Episode 144. Budget Hot Rod. (Part 11).

Bodywork... I hate it. I mean I knew there would be lots to do, but I really wasn't prepared for the scale of activity that the body of my little Hot-Rod would need.

When it arrived I looked at it and thought, OK, so it needs a bit here and there, but I had no idea just how much bodywork would be involved before it came time to lay on the paint. I never thought that we'd go over every inch, massaging it into shape before we were done! I really thought that it would take a couple of weeks, and then we'd be squirting on the paint. But as we looked over the bodywork there were all manner of blemishes, marks, and other areas that needed attention before I could even think about priming the body. Then, on top of that there were the areas where the body had been chopped, to make a roadster pick up, and there were areas that I just wanted to modify to suit my own personal tastes. For the sake of speed I had thought about just going over it with some blackboard paint, and hitting the road, but deep down I knew that I'd never be happy with that. It needed to be blue, and if M.R. was doing it, it needed to be as good as possible before he would even think about making it blue.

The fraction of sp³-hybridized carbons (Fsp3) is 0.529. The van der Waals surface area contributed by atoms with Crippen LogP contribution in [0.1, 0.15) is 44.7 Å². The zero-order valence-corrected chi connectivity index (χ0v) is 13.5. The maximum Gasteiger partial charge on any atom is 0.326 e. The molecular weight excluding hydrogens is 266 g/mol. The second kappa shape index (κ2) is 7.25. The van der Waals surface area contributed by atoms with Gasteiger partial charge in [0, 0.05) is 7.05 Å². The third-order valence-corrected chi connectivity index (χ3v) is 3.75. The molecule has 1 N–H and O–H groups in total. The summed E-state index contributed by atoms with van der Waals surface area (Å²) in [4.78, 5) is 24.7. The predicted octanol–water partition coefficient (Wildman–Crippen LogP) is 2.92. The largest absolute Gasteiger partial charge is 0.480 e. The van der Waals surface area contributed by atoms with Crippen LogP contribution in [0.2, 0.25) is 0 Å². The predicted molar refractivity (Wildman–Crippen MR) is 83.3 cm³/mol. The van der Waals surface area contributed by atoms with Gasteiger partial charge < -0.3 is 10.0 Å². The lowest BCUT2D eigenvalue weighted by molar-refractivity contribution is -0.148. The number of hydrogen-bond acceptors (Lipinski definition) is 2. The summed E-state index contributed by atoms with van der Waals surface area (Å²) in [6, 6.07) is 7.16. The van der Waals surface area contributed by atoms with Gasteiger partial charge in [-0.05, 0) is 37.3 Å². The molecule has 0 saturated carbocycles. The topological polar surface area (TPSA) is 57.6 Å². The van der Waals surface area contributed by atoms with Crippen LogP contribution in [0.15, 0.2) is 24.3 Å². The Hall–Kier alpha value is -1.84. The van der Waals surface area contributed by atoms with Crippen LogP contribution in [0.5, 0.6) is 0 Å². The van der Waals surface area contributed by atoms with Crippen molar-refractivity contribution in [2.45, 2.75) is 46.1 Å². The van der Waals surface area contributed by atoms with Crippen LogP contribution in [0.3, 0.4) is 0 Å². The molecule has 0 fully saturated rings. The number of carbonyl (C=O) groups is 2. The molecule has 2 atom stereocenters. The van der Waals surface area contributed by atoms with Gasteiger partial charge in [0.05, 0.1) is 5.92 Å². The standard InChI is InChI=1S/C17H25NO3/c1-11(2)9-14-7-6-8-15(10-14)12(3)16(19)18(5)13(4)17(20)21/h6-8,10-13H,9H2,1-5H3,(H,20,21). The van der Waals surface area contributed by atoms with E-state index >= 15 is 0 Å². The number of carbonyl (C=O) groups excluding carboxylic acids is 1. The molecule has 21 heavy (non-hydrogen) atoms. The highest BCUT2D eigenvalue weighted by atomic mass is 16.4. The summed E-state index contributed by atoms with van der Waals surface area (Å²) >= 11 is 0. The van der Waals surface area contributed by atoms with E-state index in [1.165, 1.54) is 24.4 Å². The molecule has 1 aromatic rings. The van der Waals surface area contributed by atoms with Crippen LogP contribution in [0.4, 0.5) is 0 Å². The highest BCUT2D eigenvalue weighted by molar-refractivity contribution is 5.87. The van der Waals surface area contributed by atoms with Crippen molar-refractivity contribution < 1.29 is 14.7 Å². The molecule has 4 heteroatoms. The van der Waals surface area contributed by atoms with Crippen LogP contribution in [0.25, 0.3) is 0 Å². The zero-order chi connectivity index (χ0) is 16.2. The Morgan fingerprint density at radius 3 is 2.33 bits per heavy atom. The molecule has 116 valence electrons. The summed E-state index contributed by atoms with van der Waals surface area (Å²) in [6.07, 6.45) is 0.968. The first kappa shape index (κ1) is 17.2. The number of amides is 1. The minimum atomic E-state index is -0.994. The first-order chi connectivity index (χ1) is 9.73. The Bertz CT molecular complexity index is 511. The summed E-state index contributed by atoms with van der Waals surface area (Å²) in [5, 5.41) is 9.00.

Looking at the bodywork I wondered where I should make a start, I asked M.R. what he thought and he told me to just pick a spot, and start, when it's done, then move to the next spot and so on until it's all done! Of course, the other problem was that I didn't really know what I was doing, and even under the tutelage of M.R. I felt that I still wouldn't be able to do it. Anyway, I picked a spot... The cowl.

The reason I thought that this was a good place to start was because I had planned to fit a DuVall style windscreen, which unlike the standard '32 Ford roadster screen is a two piece affair arranged in a 'V' shape. Therefore on the top of the cowl the recess for the cowl vent would need to go, as would the ridge that the Standard '32 Ford screen would butt up to. Filling the recess around the cowl vent wouldn't be much of a problem. The recess was scuffed up with sandpaper, then some epoxy resin was mixed up and used to fill the indentation. This was then sanded roughly into shape before a thin coat of filler, and more sanding. But, chopping the ridge off the top of the cowl would mean that the top of a dash, and the cowl would no longer be connected!

I couldn't help but think that separating the two would not be a good idea if they were to look any good once it was done. Added to that I had decided that I wasn't going with the standard looking '32 dash either, and G.J. had offered me another dash of unknown origin which I sort of liked the look of.